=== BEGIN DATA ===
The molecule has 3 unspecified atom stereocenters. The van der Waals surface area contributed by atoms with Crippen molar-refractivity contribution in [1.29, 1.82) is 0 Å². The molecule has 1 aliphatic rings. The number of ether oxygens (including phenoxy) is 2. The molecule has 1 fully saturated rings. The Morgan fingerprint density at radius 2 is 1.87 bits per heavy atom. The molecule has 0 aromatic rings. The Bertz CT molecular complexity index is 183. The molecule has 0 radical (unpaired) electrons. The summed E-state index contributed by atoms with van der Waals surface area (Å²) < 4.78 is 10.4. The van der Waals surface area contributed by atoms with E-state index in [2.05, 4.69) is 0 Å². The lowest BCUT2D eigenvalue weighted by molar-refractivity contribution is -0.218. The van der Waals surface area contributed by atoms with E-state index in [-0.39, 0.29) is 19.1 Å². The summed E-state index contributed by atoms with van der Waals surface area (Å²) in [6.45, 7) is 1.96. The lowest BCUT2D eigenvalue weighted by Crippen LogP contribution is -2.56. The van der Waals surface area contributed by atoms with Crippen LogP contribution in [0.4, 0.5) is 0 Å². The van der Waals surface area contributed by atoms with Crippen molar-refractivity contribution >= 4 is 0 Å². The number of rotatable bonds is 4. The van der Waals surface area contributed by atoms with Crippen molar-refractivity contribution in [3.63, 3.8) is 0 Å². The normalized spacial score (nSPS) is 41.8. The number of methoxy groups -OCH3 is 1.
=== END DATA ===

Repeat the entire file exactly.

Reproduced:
The molecule has 3 unspecified atom stereocenters. The van der Waals surface area contributed by atoms with Crippen molar-refractivity contribution in [1.29, 1.82) is 0 Å². The molecule has 1 aliphatic rings. The number of ether oxygens (including phenoxy) is 2. The molecule has 1 fully saturated rings. The Morgan fingerprint density at radius 2 is 1.87 bits per heavy atom. The molecule has 0 aromatic rings. The Bertz CT molecular complexity index is 183. The molecule has 0 radical (unpaired) electrons. The summed E-state index contributed by atoms with van der Waals surface area (Å²) < 4.78 is 10.4. The van der Waals surface area contributed by atoms with E-state index in [2.05, 4.69) is 0 Å². The lowest BCUT2D eigenvalue weighted by molar-refractivity contribution is -0.218. The van der Waals surface area contributed by atoms with E-state index in [-0.39, 0.29) is 19.1 Å². The summed E-state index contributed by atoms with van der Waals surface area (Å²) in [6.45, 7) is 1.96. The lowest BCUT2D eigenvalue weighted by Crippen LogP contribution is -2.56. The van der Waals surface area contributed by atoms with Crippen LogP contribution in [0.4, 0.5) is 0 Å². The van der Waals surface area contributed by atoms with Crippen molar-refractivity contribution >= 4 is 0 Å². The number of rotatable bonds is 4. The van der Waals surface area contributed by atoms with Crippen molar-refractivity contribution in [3.63, 3.8) is 0 Å². The normalized spacial score (nSPS) is 41.8. The number of methoxy groups -OCH3 is 1.